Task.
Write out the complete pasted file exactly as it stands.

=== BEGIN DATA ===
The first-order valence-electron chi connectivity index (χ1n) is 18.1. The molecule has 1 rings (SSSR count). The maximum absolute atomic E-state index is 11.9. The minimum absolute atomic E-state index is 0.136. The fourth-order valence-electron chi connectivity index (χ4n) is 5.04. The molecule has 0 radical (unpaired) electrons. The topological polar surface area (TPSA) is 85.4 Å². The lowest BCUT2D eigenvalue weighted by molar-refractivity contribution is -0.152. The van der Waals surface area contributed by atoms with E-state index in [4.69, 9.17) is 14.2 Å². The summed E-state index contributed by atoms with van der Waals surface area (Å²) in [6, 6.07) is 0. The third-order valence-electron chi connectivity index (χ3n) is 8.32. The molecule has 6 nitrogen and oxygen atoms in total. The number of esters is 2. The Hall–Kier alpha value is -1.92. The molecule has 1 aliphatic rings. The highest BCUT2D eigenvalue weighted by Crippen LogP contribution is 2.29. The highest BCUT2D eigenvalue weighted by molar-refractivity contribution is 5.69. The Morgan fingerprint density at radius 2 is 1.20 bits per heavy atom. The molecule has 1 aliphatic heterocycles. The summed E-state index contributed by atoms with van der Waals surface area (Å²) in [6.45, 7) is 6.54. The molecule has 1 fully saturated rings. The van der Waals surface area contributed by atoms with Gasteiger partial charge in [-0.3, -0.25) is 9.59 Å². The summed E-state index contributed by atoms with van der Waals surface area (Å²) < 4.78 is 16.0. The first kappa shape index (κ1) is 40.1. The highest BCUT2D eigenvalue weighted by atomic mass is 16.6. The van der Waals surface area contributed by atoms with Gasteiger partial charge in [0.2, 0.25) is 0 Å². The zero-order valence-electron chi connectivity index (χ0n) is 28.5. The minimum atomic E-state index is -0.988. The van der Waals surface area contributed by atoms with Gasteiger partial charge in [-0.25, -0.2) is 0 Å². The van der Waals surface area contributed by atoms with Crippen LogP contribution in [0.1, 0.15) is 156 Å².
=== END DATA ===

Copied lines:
The first-order valence-electron chi connectivity index (χ1n) is 18.1. The molecule has 1 rings (SSSR count). The maximum absolute atomic E-state index is 11.9. The minimum absolute atomic E-state index is 0.136. The fourth-order valence-electron chi connectivity index (χ4n) is 5.04. The molecule has 0 radical (unpaired) electrons. The topological polar surface area (TPSA) is 85.4 Å². The lowest BCUT2D eigenvalue weighted by molar-refractivity contribution is -0.152. The van der Waals surface area contributed by atoms with E-state index in [4.69, 9.17) is 14.2 Å². The summed E-state index contributed by atoms with van der Waals surface area (Å²) in [6, 6.07) is 0. The third-order valence-electron chi connectivity index (χ3n) is 8.32. The molecule has 6 nitrogen and oxygen atoms in total. The number of esters is 2. The Hall–Kier alpha value is -1.92. The molecule has 1 aliphatic rings. The highest BCUT2D eigenvalue weighted by Crippen LogP contribution is 2.29. The highest BCUT2D eigenvalue weighted by molar-refractivity contribution is 5.69. The Morgan fingerprint density at radius 2 is 1.20 bits per heavy atom. The molecule has 1 aliphatic heterocycles. The summed E-state index contributed by atoms with van der Waals surface area (Å²) in [6.45, 7) is 6.54. The molecule has 1 fully saturated rings. The van der Waals surface area contributed by atoms with Gasteiger partial charge in [-0.3, -0.25) is 9.59 Å². The summed E-state index contributed by atoms with van der Waals surface area (Å²) < 4.78 is 16.0. The first kappa shape index (κ1) is 40.1. The highest BCUT2D eigenvalue weighted by atomic mass is 16.6. The van der Waals surface area contributed by atoms with Gasteiger partial charge in [0.2, 0.25) is 0 Å². The zero-order valence-electron chi connectivity index (χ0n) is 28.5. The minimum atomic E-state index is -0.988. The van der Waals surface area contributed by atoms with Gasteiger partial charge in [-0.25, -0.2) is 0 Å². The van der Waals surface area contributed by atoms with Crippen LogP contribution in [0.1, 0.15) is 156 Å².